By Derek Bonnett: The super bantamweight division has been well known for fighters like Israel Vazquez, Rafael Marquez, and Juan Manuel Lopez the last couple of years due to the stellar performances each man has consistently put forth.
However, the inactive Vazquez vows to return as a featherweight, Marquez is nearing the end of his career, and Lopez may jump ship as well for bigger game at 126. Thanks to Celestino Caballero, Bernard Dunne, Ricardo Cordoba, Steve Molitor, and rising Antonio Escalante, the 122 pound class will remain among the more interesting in the sport of boxing.
Another fighter who aspires to enter the mix soon is Leicestershire native and reigning European champion Rendall Munroe. The twenty-nine year old super bantamweight has built a, 19-1 (8), record and is riding a nine bout winning streak which includes two decisions over Spain’s Kiko Martinez. Martinez is best known for his one round stoppage over reigning WBA 122 pound champion Bernard Dunne of Ireland. The pair of victories over Martinez have earned Munroe a #2 WBC ranking, behind only the aforementioned Marquez, and a #5 spot in the eyes of the WBA.
Every boxer has different feelings about rising to the top and their own personal formula for future success.
"It was a good feeling [to beat Martinez], but my dad has always told me, ’Don’t watch others, just yourself; if you watch others too much you forget about yourself.’ I’ll just keep enjoying myself and doing everything my trainer Jason Shinfield asks of me," Munroe stated.
Listening to one’s corner and having fun in the ring are certainly important for a professional boxer, but ask any of them and they’ll surely tell you it’s not always that enjoyable and even the best instruction is useless if it cannot be executed with success. Such was the case in Munroe’s lone professional defeat, a comfortable decision loss to Andy Morris.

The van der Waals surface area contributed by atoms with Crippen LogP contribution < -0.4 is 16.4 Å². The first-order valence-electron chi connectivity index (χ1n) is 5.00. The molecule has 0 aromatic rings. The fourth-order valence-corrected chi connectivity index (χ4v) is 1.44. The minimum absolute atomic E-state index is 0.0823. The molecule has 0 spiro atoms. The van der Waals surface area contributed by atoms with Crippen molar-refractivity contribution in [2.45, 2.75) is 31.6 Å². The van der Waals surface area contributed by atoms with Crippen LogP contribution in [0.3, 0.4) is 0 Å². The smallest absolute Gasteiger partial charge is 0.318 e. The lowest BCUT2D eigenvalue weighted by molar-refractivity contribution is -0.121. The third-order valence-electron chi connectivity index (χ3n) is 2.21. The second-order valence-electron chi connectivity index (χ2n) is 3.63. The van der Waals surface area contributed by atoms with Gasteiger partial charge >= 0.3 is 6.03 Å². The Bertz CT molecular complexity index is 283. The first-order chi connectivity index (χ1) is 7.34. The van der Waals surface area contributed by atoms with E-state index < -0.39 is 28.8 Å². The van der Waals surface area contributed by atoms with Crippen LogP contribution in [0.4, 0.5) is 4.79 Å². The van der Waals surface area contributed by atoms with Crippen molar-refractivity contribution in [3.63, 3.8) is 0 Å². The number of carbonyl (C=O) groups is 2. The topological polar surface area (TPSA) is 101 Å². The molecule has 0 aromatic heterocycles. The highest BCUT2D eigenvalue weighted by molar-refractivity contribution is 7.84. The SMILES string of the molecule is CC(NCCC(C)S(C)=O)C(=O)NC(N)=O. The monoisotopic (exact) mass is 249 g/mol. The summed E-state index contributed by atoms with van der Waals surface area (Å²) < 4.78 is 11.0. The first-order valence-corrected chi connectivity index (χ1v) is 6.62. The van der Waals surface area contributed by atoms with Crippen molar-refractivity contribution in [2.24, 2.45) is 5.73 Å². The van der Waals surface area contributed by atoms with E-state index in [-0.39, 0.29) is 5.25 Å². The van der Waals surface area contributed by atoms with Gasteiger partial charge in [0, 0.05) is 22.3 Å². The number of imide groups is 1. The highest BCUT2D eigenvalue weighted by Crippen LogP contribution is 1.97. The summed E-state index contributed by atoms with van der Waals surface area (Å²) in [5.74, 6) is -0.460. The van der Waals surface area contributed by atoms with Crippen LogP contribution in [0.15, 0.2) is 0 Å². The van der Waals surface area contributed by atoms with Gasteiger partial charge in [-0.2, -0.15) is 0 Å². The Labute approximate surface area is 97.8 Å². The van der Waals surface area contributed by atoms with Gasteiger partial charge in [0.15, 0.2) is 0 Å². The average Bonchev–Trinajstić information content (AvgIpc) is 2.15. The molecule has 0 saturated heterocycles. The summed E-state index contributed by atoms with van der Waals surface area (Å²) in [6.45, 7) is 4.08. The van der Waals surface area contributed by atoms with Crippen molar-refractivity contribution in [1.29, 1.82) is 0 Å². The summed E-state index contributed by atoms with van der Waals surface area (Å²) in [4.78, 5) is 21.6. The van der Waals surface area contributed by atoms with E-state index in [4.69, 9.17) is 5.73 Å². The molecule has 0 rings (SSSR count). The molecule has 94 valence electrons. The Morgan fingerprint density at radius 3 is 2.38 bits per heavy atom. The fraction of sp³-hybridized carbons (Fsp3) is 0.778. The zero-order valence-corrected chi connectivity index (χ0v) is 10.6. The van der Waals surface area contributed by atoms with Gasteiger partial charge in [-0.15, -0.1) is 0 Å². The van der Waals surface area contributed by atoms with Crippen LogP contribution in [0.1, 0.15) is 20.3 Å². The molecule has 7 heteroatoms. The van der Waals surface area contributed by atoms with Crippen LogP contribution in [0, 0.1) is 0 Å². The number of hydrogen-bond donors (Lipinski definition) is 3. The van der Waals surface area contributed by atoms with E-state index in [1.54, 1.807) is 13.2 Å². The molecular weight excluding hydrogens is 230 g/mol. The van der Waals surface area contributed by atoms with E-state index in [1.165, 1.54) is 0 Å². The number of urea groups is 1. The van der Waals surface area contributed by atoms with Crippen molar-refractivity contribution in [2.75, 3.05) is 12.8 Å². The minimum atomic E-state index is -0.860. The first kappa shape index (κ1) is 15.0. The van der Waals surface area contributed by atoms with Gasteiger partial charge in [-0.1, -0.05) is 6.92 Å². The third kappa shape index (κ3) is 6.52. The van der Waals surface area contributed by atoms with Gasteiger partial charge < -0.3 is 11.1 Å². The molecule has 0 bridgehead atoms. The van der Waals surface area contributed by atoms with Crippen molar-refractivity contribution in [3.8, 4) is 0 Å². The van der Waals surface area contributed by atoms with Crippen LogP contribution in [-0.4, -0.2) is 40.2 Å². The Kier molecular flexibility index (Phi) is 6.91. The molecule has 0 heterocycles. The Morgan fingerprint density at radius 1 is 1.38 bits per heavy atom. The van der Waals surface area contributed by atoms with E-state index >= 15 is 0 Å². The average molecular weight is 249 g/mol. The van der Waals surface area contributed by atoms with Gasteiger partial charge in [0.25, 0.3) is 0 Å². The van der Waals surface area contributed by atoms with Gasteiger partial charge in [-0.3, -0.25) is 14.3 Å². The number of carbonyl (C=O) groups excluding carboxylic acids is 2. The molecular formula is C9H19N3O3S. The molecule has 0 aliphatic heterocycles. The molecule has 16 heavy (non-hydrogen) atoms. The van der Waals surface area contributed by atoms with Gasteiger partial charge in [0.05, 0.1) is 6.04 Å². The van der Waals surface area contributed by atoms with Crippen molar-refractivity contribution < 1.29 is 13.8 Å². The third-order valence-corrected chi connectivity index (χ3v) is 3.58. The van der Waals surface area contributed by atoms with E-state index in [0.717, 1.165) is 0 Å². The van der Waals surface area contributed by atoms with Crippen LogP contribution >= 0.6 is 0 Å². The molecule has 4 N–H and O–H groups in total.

" I think that loss was for a reason. It made me believe that I’m good enough to mix with the best," Munroe rationalized. "I had a big lack of experience that I went in there with and I still did okay. I don’t worry myself about it. I train to do more [now], so I just go out there and do what Jason tells me."
Any division with uncertainty at the top could certainly benefit from the actions that will unfold this fall in the super middleweight division as six of the best prepare to take each other on in a round robin tournament organized and to be broadcast by Showtime. Munroe shared his thoughts about the tournament and what it would prove in any division.
" It’s all good. Everyone is out there doing themselves [and the sport] good," Munroe stated. " A big good luck to Carl Froch as I hope he can do well. To me, you have to fight the best to call yourself the best."
Super six tournaments aside, Munroe wants a big fight and he’d like it soon.
"No disrespect at all, but I’d say I want Dunne the most because of all the talk," Munroe asserted. "I want to put everyone in the light that I’m a boxer who is silent, as in I don’t need to talk down to no one. I’m a true professional sportsman and my gloves talk for me. It would be nice to have that fight be in the Leicester city football grounds. I tell everyone I’ve not boxed at home yet, so another away would not bother me at the end of the day. If you’re out to win, it should not matter where it happens."
The WBA title is owned by Ireland’s Dunne and the WBC portion is kept in Japan by newly crowned Toshiaki Nishioka, so as a challenger, Rendall may have to become a road warrior to win his first world championship. If Munroe’s true to what he says, we won’t hear him complaining about it too much; he’ll just let his fists plead his case.